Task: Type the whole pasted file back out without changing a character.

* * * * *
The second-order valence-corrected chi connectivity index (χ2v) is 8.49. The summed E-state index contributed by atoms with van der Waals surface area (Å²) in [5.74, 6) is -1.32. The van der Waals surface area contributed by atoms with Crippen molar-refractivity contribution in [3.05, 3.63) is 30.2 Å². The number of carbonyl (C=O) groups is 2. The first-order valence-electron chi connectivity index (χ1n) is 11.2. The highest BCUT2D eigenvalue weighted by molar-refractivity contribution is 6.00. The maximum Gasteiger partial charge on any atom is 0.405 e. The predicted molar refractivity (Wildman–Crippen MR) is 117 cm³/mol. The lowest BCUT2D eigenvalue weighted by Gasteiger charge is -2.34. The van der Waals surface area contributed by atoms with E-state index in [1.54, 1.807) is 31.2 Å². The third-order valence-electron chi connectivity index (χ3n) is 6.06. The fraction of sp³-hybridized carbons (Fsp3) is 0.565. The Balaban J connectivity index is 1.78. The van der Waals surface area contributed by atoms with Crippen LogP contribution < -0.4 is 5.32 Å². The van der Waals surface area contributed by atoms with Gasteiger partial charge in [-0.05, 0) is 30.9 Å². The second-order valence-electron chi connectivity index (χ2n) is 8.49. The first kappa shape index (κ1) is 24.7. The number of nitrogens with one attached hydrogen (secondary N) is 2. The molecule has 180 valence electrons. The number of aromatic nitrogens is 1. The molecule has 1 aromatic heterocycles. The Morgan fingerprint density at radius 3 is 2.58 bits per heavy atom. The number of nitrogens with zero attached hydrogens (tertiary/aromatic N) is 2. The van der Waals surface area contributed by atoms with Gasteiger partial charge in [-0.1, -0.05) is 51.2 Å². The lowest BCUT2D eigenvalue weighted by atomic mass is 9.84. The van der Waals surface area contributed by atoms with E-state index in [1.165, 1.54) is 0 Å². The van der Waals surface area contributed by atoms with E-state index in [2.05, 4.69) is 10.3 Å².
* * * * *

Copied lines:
The second-order valence-corrected chi connectivity index (χ2v) is 8.49. The summed E-state index contributed by atoms with van der Waals surface area (Å²) in [5.74, 6) is -1.32. The van der Waals surface area contributed by atoms with Crippen molar-refractivity contribution in [3.05, 3.63) is 30.2 Å². The number of carbonyl (C=O) groups is 2. The first-order valence-electron chi connectivity index (χ1n) is 11.2. The highest BCUT2D eigenvalue weighted by molar-refractivity contribution is 6.00. The maximum Gasteiger partial charge on any atom is 0.405 e. The predicted molar refractivity (Wildman–Crippen MR) is 117 cm³/mol. The lowest BCUT2D eigenvalue weighted by Gasteiger charge is -2.34. The van der Waals surface area contributed by atoms with E-state index in [1.54, 1.807) is 31.2 Å². The third-order valence-electron chi connectivity index (χ3n) is 6.06. The fraction of sp³-hybridized carbons (Fsp3) is 0.565. The Balaban J connectivity index is 1.78. The van der Waals surface area contributed by atoms with Crippen LogP contribution < -0.4 is 5.32 Å². The van der Waals surface area contributed by atoms with Gasteiger partial charge in [-0.05, 0) is 30.9 Å². The second-order valence-electron chi connectivity index (χ2n) is 8.49. The first kappa shape index (κ1) is 24.7. The number of nitrogens with one attached hydrogen (secondary N) is 2. The molecule has 180 valence electrons. The number of aromatic nitrogens is 1. The molecule has 1 aromatic heterocycles. The Morgan fingerprint density at radius 3 is 2.58 bits per heavy atom. The number of nitrogens with zero attached hydrogens (tertiary/aromatic N) is 2. The van der Waals surface area contributed by atoms with Gasteiger partial charge in [-0.1, -0.05) is 51.2 Å². The lowest BCUT2D eigenvalue weighted by atomic mass is 9.84. The van der Waals surface area contributed by atoms with E-state index in [1.165, 1.54) is 0 Å². The van der Waals surface area contributed by atoms with E-state index in [2.05, 4.69) is 10.3 Å².